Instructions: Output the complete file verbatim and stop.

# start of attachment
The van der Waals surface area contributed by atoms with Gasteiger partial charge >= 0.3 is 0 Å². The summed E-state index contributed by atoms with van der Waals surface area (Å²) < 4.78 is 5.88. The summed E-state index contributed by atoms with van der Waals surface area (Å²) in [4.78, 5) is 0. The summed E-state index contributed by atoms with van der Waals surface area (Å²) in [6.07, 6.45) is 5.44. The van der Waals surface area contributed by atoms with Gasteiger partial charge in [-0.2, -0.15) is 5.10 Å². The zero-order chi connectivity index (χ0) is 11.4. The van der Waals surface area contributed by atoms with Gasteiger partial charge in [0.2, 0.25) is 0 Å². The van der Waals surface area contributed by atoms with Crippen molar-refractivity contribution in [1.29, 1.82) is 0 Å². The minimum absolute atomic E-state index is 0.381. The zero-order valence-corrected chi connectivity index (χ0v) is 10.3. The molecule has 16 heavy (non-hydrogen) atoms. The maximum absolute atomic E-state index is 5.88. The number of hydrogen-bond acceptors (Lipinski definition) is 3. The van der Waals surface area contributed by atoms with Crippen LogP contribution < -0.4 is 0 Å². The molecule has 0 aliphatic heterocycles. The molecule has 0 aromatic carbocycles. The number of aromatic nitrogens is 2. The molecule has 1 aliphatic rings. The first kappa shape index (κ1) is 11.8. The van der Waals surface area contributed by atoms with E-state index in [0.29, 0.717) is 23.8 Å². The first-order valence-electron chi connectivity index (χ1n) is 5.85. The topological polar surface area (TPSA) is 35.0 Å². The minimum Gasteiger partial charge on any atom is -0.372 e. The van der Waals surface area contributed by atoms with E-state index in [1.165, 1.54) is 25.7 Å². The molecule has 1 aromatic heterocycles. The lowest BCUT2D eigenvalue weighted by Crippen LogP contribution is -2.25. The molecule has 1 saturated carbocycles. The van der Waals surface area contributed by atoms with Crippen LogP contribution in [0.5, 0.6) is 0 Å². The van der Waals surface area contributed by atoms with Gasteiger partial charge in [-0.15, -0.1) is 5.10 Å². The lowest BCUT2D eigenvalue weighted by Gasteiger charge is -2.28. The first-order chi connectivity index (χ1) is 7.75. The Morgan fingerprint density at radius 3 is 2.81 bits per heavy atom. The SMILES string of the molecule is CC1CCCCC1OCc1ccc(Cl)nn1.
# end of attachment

The van der Waals surface area contributed by atoms with Gasteiger partial charge >= 0.3 is 0 Å². The summed E-state index contributed by atoms with van der Waals surface area (Å²) < 4.78 is 5.88. The summed E-state index contributed by atoms with van der Waals surface area (Å²) in [4.78, 5) is 0. The summed E-state index contributed by atoms with van der Waals surface area (Å²) in [6.07, 6.45) is 5.44. The van der Waals surface area contributed by atoms with Gasteiger partial charge in [-0.2, -0.15) is 5.10 Å². The zero-order chi connectivity index (χ0) is 11.4. The van der Waals surface area contributed by atoms with Gasteiger partial charge in [0.2, 0.25) is 0 Å². The van der Waals surface area contributed by atoms with Crippen molar-refractivity contribution in [1.29, 1.82) is 0 Å². The minimum absolute atomic E-state index is 0.381. The zero-order valence-corrected chi connectivity index (χ0v) is 10.3. The molecule has 16 heavy (non-hydrogen) atoms. The maximum absolute atomic E-state index is 5.88. The number of hydrogen-bond acceptors (Lipinski definition) is 3. The van der Waals surface area contributed by atoms with Crippen LogP contribution < -0.4 is 0 Å². The molecule has 0 aliphatic heterocycles. The molecule has 0 aromatic carbocycles. The number of aromatic nitrogens is 2. The molecule has 1 aliphatic rings. The first kappa shape index (κ1) is 11.8. The van der Waals surface area contributed by atoms with E-state index in [0.29, 0.717) is 23.8 Å². The first-order valence-electron chi connectivity index (χ1n) is 5.85. The topological polar surface area (TPSA) is 35.0 Å². The minimum Gasteiger partial charge on any atom is -0.372 e. The van der Waals surface area contributed by atoms with E-state index in [1.165, 1.54) is 25.7 Å². The molecule has 1 aromatic heterocycles. The lowest BCUT2D eigenvalue weighted by Crippen LogP contribution is -2.25. The molecule has 1 saturated carbocycles. The van der Waals surface area contributed by atoms with Crippen LogP contribution in [0.5, 0.6) is 0 Å². The van der Waals surface area contributed by atoms with Gasteiger partial charge in [-0.15, -0.1) is 5.10 Å². The lowest BCUT2D eigenvalue weighted by Gasteiger charge is -2.28. The first-order chi connectivity index (χ1) is 7.75. The Morgan fingerprint density at radius 3 is 2.81 bits per heavy atom. The SMILES string of the molecule is CC1CCCCC1OCc1ccc(Cl)nn1.